PORT CHESTER, N.Y. The Port Chester-Rye Union Free School district and the nearly 350-member Port Chester Teacher's Association (PCTA) agreed Thursday evening to collective bargaining terms that will save the district approximately $1 million on the 2012-13 budget and restores 9.5 positions of the previously eliminated 13.5 positions to the district.
"The PCTA has once again demonstrated its commitment to the children of our district," Board of Education President Blanca Lopez said. "The savings resulting from the new agreement will help us preserve important educational programming and help mitigate the adverse effects of the tax cap levy and inadequate state aid."
As part of the agreement the teacher's union waived their entitled salary increases under the Triborough Amendment and agreed to a smaller, .5 percent annual salary increase through the 2014-15 school year.
The Triborough Amendment to the Taylor Law provides that all terms and conditions and provisions of an expired public employee contract remain in effect until a new contract is approved. If the expired contracts contain provisions for automatic salary increases, such increases continue without a new contract.
Assistant Superintendent of Schools Maura McAward said that the savings accrued from the smaller pay "step" increase will save the district $300,000 off the 2012-13 adopted budget. McAward said that those funds will be rolled into a savings account that the district will use to maintain programming through 2015.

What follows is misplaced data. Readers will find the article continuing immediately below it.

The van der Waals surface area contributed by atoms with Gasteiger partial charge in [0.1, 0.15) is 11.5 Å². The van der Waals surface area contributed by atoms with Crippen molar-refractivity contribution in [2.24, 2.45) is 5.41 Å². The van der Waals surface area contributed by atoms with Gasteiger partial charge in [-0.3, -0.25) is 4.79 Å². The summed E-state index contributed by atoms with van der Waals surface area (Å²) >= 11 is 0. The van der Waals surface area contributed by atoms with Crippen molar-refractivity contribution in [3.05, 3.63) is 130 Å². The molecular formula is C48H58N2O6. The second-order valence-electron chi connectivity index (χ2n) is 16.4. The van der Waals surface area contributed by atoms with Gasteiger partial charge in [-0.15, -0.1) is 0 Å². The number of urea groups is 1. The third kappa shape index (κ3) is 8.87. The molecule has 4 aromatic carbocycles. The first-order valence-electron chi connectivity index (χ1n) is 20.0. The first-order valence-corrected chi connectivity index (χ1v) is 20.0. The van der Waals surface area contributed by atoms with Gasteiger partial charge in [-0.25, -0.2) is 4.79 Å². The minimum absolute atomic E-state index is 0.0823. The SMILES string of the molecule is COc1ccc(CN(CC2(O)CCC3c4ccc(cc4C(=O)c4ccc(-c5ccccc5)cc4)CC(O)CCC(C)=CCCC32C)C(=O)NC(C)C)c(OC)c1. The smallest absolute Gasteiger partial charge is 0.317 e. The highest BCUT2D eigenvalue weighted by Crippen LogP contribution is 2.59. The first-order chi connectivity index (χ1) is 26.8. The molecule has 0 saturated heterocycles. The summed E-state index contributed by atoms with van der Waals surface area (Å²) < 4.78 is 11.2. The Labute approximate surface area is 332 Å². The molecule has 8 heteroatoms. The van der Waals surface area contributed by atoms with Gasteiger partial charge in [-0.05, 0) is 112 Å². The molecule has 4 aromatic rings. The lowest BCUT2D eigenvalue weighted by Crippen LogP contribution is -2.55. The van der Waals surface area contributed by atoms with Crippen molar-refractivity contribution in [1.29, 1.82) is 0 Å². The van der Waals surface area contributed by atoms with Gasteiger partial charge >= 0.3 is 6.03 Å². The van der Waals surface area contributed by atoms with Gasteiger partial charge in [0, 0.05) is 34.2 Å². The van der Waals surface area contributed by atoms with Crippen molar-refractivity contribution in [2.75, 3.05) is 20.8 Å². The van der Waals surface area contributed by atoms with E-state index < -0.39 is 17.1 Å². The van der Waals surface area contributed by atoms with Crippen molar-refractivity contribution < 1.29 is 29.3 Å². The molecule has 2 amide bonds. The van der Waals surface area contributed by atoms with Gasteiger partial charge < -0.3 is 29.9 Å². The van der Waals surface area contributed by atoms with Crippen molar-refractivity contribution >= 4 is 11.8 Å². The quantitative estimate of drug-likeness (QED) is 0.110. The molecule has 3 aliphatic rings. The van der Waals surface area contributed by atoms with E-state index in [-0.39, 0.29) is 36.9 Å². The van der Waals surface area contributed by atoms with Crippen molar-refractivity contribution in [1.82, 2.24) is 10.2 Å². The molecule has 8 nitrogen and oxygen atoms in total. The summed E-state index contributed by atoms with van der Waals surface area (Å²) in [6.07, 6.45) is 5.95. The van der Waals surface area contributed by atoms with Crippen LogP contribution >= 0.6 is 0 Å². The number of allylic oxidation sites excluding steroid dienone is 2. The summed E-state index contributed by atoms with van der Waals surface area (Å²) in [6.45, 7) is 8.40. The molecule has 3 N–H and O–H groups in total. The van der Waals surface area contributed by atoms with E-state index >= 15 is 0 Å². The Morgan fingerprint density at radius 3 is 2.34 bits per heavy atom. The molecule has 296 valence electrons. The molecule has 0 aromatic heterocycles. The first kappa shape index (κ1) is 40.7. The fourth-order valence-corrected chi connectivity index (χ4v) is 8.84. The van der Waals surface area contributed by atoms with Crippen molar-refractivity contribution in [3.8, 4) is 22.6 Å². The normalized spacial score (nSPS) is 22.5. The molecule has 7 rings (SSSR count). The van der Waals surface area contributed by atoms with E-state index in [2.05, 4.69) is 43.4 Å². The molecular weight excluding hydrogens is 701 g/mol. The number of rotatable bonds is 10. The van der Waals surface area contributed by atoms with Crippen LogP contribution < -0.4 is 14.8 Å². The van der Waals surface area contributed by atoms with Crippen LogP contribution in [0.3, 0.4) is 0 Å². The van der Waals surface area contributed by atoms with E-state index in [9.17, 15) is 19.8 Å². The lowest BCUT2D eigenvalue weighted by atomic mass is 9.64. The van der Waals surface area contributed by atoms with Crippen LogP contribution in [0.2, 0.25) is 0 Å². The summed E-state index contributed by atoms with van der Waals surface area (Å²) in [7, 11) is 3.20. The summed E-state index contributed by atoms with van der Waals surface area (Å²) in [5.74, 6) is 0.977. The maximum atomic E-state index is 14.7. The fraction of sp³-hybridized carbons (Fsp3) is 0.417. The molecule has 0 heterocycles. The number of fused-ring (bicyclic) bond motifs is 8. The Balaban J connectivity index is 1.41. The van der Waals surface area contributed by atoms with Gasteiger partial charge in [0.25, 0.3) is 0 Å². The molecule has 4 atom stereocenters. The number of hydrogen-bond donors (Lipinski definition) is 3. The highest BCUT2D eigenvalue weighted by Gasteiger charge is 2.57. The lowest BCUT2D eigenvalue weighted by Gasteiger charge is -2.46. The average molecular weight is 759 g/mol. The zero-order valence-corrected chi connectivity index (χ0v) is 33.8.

In addition the teachers will join the administrators and civil service employees in migrating their health insurance plan to State-Wide Schools Cooperative Health Plan (SWSCHP). McAward estimates that the health insurance switch will save the district $900,000.
"This is a four-year contract with a four-year plan. The savings from year two is going to do an awful lot of funding for years three and four," McAward said.
Of the 13.5 positions eliminated in the adopted budget, 12.5 were reading specialist positions. However, of the 9.5 restored positions, only two will be full-time reading specialist positions. The other 7.5 positions will be filled based on the alternative qualifications (most of the reading specialists have multiple certifications or training) of the remaining educators the district laid off as a result of the cuts.
To supplement the loss of the reading specialists, the district has adopted a "response to intervention" reading program that employs more of an everyday approach to teaching literacy.
"Reading is saturated throughout, making every teacher a reading teacher. That's the way we look at it now," Assistant Superintendent Frank Fanelli said.
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